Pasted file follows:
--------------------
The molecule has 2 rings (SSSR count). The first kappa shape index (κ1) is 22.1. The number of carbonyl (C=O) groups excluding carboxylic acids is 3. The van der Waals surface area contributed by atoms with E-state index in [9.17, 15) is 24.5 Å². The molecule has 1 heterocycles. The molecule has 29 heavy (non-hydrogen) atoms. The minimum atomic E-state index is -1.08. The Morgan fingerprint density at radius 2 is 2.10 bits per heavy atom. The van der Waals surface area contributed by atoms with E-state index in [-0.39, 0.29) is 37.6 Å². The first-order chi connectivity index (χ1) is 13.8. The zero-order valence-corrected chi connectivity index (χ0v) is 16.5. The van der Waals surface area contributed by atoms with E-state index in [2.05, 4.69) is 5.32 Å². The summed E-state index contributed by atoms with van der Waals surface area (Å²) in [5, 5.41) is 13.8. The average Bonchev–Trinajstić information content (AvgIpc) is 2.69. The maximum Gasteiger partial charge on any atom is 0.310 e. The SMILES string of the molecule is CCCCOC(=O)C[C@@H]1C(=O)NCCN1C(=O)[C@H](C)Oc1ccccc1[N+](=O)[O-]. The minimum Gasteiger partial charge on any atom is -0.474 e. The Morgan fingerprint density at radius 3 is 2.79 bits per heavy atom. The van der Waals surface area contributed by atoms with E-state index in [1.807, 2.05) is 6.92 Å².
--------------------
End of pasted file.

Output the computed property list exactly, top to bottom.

The molecule has 2 rings (SSSR count). The first kappa shape index (κ1) is 22.1. The number of carbonyl (C=O) groups excluding carboxylic acids is 3. The van der Waals surface area contributed by atoms with E-state index in [9.17, 15) is 24.5 Å². The molecule has 1 heterocycles. The molecule has 29 heavy (non-hydrogen) atoms. The minimum atomic E-state index is -1.08. The Morgan fingerprint density at radius 2 is 2.10 bits per heavy atom. The van der Waals surface area contributed by atoms with E-state index in [-0.39, 0.29) is 37.6 Å². The first-order chi connectivity index (χ1) is 13.8. The zero-order valence-corrected chi connectivity index (χ0v) is 16.5. The van der Waals surface area contributed by atoms with E-state index in [2.05, 4.69) is 5.32 Å². The summed E-state index contributed by atoms with van der Waals surface area (Å²) in [5, 5.41) is 13.8. The average Bonchev–Trinajstić information content (AvgIpc) is 2.69. The maximum Gasteiger partial charge on any atom is 0.310 e. The SMILES string of the molecule is CCCCOC(=O)C[C@@H]1C(=O)NCCN1C(=O)[C@H](C)Oc1ccccc1[N+](=O)[O-]. The minimum Gasteiger partial charge on any atom is -0.474 e. The Morgan fingerprint density at radius 3 is 2.79 bits per heavy atom. The van der Waals surface area contributed by atoms with E-state index in [1.807, 2.05) is 6.92 Å².